Tuesday, May 12, 2015

Reflections on an Ungrateful Nation

by Nomad

In free countries, it is natural to complain about how the nation is being run. The public must hold high standards when it comes to the kind of government it expects. However, that shouldn't mean being blind when things are done properly. It should not mean refusing to give credit when it is due.

Not long ago I saw this newspaper clipping (on the left) and it started me thinking about the negative attitude of so many Americans.

"The hardest arithmetic to master," said Eric Hoffer, "is that which enables us to count our blessings."  
When you listen to people talking you start to wonder how this nation became such a collection of complainers and pampered brats.  

A recent poll by USA Today/Pew Research Center shows Americans say the biggest problem facing the country today is the state of the economy. And yet, so many Americans still seem ungrateful even as things have begun looking brighter on that front. 
After some somewhat less than sterling numbers at the beginning of the year, analysts saw the U.S. labor market "snap back from another brutal winter with a return to healthy job growth." Last month, initial claims for unemployment benefits fell to the lowest level in 15 years. 

After a crash in the price of crude oil, gasoline prices fell to their lowest levels in years but have seen a sustainable rise in recent weeks. Most of that increase is due to turmoil in Yemen and possible disruptions to oil supplies. 
Even a reasonable price for oil isn't such a bad thing. Not since America is now no longer a dependent oil importer but the world’s largest producer of natural gas in 2010, as well also the world’s largest producer of petroleum since 2014.

In January of this year, there was even serious talk about manufacturing jobs returning to the US from China. That's shift- marginal at the moment- is based not on phony patriotism but on simple market driven forces.  As one source reports:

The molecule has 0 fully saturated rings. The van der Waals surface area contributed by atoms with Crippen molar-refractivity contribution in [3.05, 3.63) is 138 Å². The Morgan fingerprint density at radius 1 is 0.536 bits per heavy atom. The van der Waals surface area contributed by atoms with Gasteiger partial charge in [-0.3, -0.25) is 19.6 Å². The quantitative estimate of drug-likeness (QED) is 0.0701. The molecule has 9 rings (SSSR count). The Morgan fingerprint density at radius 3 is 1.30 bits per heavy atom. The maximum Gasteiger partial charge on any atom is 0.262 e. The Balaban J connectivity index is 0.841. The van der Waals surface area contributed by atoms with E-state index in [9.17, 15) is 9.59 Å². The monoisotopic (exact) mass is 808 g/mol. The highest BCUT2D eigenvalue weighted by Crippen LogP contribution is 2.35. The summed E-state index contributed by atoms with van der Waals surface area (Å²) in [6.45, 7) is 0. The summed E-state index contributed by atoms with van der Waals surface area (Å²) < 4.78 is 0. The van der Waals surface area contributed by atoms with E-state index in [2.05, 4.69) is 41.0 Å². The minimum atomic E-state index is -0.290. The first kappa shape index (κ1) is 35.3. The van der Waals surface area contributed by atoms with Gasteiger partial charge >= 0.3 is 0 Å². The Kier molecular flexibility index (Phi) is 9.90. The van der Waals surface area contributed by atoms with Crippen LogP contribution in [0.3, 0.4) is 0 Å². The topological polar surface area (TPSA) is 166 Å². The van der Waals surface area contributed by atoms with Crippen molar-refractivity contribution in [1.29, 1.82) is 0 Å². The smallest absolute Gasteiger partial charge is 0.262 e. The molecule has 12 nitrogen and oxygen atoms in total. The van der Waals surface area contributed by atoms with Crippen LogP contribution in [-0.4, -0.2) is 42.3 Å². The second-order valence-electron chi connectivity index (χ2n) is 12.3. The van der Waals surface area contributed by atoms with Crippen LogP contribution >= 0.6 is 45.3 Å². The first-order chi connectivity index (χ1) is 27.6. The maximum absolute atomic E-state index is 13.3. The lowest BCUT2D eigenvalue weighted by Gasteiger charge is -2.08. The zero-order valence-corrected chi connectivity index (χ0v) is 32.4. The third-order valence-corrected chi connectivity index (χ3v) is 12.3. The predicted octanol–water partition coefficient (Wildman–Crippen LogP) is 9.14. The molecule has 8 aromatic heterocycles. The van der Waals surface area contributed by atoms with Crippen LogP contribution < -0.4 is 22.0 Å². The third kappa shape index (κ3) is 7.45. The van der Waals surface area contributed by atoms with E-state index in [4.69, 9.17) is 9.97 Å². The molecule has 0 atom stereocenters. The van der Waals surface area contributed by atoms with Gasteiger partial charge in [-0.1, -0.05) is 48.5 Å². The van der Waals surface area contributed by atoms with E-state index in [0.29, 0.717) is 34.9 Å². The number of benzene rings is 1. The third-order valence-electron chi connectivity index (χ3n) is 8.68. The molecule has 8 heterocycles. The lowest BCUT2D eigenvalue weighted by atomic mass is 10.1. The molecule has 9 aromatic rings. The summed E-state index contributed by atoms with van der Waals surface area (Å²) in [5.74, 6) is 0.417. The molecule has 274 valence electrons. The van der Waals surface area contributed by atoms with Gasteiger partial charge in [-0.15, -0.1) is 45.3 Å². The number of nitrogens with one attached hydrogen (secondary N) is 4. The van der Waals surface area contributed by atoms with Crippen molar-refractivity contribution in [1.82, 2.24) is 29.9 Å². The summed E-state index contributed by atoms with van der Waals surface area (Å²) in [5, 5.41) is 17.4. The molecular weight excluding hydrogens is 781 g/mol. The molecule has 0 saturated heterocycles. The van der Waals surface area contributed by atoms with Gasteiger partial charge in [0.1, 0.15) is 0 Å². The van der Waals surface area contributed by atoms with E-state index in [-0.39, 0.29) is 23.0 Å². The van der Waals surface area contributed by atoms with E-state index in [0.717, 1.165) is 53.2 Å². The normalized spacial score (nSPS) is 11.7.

Wages are stable, for example, while China’s have soared. The U.S. energy boom has reduced natural gas prices and kept a lid on electricity costs. Plus, more companies want to protect designs from overseas copycats, keep closer tabs on quality control and avoid potential disruption in supply chains that span oceans.
And that comes from the Murdoch-owned Wall Street Journal. Compare that to the Bush era,  a time when hundreds of thousands of jobs disappeared overseas. It wasn't just coincidence either. It was a direct result of disastrous policy. This is how the US Treasury Secretary John Snow portrayed the loss of the manufacturing sector in 2004. 
The outsourcing of U.S. jobs is part of trade... and there can’t be any doubt about the fact that trade makes the economy stronger.”  
Yet, in spite of  incredible turnaround, President Obama's critics still are not satisfied. When Pew Research Center asked Americans to describe the president in one word,
Top negative responses included words like

  • incompetent
  • dictator 
  • idiot/stupid  
  • liar
  • arrogant  
  • disappointing 
  • failure
Despite some fairly impressive accomplishments, only about half of the public think Obama is doing a good job. According to a recent Gallup poll, Obama's approval rating is still at only 47% and 48% disapprove of his performance.

With the exception of Eisenhower and Kennedy, Obama's lowest approval rating (41%) was still far above any of his predecessors, including the conservative icon Ronald Reagan. (His lowest marks came in 1983 and it was a mere 35%)
Nevertheless,  a  majority of voters in this country are convinced that President Obama is a failure and a dictator. 

How ungrateful is that? It's really pretty incredible when you think about it. Americans have never expected perfect presidents in the past, at least not until Obama became its elected leader.

Historians will no doubt look back and wonder what on earth was the American public thinking.
Or whether they lost that capacity altogether.